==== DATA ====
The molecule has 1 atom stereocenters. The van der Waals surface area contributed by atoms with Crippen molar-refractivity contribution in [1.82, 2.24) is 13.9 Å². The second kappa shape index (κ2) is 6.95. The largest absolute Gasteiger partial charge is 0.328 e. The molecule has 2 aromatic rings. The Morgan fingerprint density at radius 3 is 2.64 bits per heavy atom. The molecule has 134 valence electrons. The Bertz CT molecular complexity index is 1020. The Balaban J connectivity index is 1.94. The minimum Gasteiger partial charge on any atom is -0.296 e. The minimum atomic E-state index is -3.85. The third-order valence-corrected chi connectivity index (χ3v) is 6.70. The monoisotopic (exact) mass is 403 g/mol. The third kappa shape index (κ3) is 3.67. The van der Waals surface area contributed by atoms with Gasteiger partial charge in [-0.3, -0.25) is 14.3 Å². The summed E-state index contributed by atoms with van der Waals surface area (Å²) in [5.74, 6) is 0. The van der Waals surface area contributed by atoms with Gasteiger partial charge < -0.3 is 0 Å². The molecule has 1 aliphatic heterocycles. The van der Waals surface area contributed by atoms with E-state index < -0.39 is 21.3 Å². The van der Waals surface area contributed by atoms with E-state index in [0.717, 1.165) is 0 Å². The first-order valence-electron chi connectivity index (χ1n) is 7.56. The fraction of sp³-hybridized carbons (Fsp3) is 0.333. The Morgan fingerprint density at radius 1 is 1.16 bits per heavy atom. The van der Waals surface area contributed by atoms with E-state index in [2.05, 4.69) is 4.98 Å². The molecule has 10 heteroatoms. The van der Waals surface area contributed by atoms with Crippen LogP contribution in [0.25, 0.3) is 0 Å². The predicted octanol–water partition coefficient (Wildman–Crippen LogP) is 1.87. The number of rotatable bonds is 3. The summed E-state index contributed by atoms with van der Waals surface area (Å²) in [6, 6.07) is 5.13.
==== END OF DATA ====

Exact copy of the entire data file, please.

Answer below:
The molecule has 1 atom stereocenters. The van der Waals surface area contributed by atoms with Crippen molar-refractivity contribution in [1.82, 2.24) is 13.9 Å². The second kappa shape index (κ2) is 6.95. The largest absolute Gasteiger partial charge is 0.328 e. The molecule has 2 aromatic rings. The Morgan fingerprint density at radius 3 is 2.64 bits per heavy atom. The molecule has 134 valence electrons. The Bertz CT molecular complexity index is 1020. The Balaban J connectivity index is 1.94. The minimum Gasteiger partial charge on any atom is -0.296 e. The minimum atomic E-state index is -3.85. The third-order valence-corrected chi connectivity index (χ3v) is 6.70. The monoisotopic (exact) mass is 403 g/mol. The third kappa shape index (κ3) is 3.67. The van der Waals surface area contributed by atoms with Gasteiger partial charge in [-0.3, -0.25) is 14.3 Å². The summed E-state index contributed by atoms with van der Waals surface area (Å²) in [5.74, 6) is 0. The van der Waals surface area contributed by atoms with Gasteiger partial charge < -0.3 is 0 Å². The molecule has 1 aliphatic heterocycles. The van der Waals surface area contributed by atoms with E-state index < -0.39 is 21.3 Å². The van der Waals surface area contributed by atoms with E-state index in [0.717, 1.165) is 0 Å². The first-order valence-electron chi connectivity index (χ1n) is 7.56. The fraction of sp³-hybridized carbons (Fsp3) is 0.333. The Morgan fingerprint density at radius 1 is 1.16 bits per heavy atom. The van der Waals surface area contributed by atoms with E-state index in [2.05, 4.69) is 4.98 Å². The molecule has 10 heteroatoms. The van der Waals surface area contributed by atoms with Crippen LogP contribution in [0.25, 0.3) is 0 Å². The predicted octanol–water partition coefficient (Wildman–Crippen LogP) is 1.87. The number of rotatable bonds is 3. The summed E-state index contributed by atoms with van der Waals surface area (Å²) in [6, 6.07) is 5.13.